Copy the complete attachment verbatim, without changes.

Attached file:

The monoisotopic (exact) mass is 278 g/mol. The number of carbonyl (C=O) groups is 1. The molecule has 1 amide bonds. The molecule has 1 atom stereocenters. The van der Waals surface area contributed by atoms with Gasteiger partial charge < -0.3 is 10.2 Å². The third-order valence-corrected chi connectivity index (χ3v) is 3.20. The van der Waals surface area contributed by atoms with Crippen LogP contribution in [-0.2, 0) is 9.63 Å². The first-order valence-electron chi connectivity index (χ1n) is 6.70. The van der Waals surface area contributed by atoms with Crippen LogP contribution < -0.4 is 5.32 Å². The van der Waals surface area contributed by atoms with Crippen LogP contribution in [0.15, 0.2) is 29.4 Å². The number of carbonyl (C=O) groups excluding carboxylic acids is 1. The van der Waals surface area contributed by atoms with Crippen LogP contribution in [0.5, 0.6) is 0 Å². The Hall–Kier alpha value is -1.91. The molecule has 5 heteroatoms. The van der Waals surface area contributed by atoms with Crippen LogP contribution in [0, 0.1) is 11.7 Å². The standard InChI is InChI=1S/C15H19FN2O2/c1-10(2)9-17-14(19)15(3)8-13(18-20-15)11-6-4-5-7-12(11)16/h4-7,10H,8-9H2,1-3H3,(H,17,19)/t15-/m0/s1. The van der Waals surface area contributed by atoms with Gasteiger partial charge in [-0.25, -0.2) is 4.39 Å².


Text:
The monoisotopic (exact) mass is 278 g/mol. The number of carbonyl (C=O) groups is 1. The molecule has 1 amide bonds. The molecule has 1 atom stereocenters. The van der Waals surface area contributed by atoms with Gasteiger partial charge < -0.3 is 10.2 Å². The third-order valence-corrected chi connectivity index (χ3v) is 3.20. The van der Waals surface area contributed by atoms with Crippen LogP contribution in [-0.2, 0) is 9.63 Å². The first-order valence-electron chi connectivity index (χ1n) is 6.70. The van der Waals surface area contributed by atoms with Crippen LogP contribution < -0.4 is 5.32 Å². The van der Waals surface area contributed by atoms with Crippen LogP contribution in [0.15, 0.2) is 29.4 Å². The number of carbonyl (C=O) groups excluding carboxylic acids is 1. The van der Waals surface area contributed by atoms with Crippen LogP contribution in [0.5, 0.6) is 0 Å². The Hall–Kier alpha value is -1.91. The molecule has 5 heteroatoms. The van der Waals surface area contributed by atoms with Crippen LogP contribution in [0, 0.1) is 11.7 Å². The standard InChI is InChI=1S/C15H19FN2O2/c1-10(2)9-17-14(19)15(3)8-13(18-20-15)11-6-4-5-7-12(11)16/h4-7,10H,8-9H2,1-3H3,(H,17,19)/t15-/m0/s1. The van der Waals surface area contributed by atoms with Gasteiger partial charge in [-0.25, -0.2) is 4.39 Å².